Ray Trace

Hаppy бirтhдаy то...wаiт...iт's noт мy бirтhдаy?
The ones I use and recommend are Blender, Maya, and 3DS Max.

Maya is the industry standard but it costs money. You can get a free trial version as a student though. 3DS Max is similar, also by Autodesk, and that's the one I use for general purpose modeling like rigging and rendering and fixing UVs and what not, but Maya can do all of those too just differently. Blender is the open source model program but imo has the least friendly UI out of either of them. Blender also comes with a video editor too.

Google Sketchup is another one but it's the one I have the least experience in so not sure how much its functionality is.

Sailor Mario

Mushroom Kingdom's most out-there sailor
The free trial by Maya, student version, works like a full version and its license doesn't expire for 2-3 years. You should be good getting that version, as new versions come out every year, so you can just download the new year once your old Maya license expires. It's really neat, and I didn't have to pirate it.

You should first get familiar with the interface with these programs, and I recommend you look up models from models resource. From there, you can have a nice look at some official models, stored in .zip. in the program. Maya and 3DS Max should be able to read .fbx files while all programs should open .obj. Blender probably can open .fbx or it requires a plugin. .dae files also require a plugin. There are big differences between obj and fbx by the way, and there are some differences between .fbx and .dae. If you like to pose models, then I recommend opening the fbx or dae ones.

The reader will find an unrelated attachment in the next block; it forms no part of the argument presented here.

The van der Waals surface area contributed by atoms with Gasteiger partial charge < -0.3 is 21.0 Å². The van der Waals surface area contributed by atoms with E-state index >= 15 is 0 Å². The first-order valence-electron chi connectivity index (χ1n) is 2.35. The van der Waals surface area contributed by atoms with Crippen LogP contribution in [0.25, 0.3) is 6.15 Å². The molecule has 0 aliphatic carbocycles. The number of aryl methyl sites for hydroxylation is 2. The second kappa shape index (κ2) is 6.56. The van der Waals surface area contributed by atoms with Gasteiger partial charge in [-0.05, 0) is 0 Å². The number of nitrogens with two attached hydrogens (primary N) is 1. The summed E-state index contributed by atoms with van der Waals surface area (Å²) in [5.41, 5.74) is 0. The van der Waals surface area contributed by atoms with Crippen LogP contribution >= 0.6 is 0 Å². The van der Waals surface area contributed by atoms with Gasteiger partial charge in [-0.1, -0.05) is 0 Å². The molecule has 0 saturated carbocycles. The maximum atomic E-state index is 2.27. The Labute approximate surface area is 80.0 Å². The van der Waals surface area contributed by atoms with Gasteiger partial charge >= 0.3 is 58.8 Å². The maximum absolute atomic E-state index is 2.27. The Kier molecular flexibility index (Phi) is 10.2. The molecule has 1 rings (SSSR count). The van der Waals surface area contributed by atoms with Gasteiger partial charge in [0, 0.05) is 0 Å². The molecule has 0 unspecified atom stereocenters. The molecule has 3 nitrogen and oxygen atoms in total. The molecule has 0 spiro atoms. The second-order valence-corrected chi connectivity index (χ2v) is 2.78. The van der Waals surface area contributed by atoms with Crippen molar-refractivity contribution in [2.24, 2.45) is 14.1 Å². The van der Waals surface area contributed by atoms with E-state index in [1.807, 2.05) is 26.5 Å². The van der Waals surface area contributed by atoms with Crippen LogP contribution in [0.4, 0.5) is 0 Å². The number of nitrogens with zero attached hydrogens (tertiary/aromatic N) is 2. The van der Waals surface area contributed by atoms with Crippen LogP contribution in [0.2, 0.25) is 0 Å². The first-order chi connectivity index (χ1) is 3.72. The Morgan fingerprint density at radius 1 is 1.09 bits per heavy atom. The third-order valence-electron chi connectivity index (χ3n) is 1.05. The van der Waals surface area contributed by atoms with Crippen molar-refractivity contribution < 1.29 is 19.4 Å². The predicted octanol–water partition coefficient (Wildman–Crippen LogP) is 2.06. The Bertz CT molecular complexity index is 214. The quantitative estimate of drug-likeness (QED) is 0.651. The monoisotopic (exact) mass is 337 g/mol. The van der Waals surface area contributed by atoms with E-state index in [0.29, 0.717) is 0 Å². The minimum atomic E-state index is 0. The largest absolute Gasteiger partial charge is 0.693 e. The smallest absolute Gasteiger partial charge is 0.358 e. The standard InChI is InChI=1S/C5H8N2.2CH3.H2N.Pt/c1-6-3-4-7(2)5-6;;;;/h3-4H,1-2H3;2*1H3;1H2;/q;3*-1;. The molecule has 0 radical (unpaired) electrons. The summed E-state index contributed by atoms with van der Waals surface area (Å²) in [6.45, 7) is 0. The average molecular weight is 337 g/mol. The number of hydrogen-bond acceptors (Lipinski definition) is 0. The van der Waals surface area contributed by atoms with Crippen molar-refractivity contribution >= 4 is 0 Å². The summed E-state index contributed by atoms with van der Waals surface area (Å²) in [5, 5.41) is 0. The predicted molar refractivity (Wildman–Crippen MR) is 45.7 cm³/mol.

You might run into materials issues, such as models appearing all white, due to the texture links within the model pointing to a different location (like C:\\Mario's Uploads\Models\Notyourcomputer\), so depending on the program, my sister and I can help you set up the materials. I don't know which program you'll settle right now but you should try Blender, which is free, though I can't help you with it because I'm not familiar with its interface at all, or Maya, which needs you to sign-in and get some student licenses that last a while, but I can certainly help because I've used it a lot.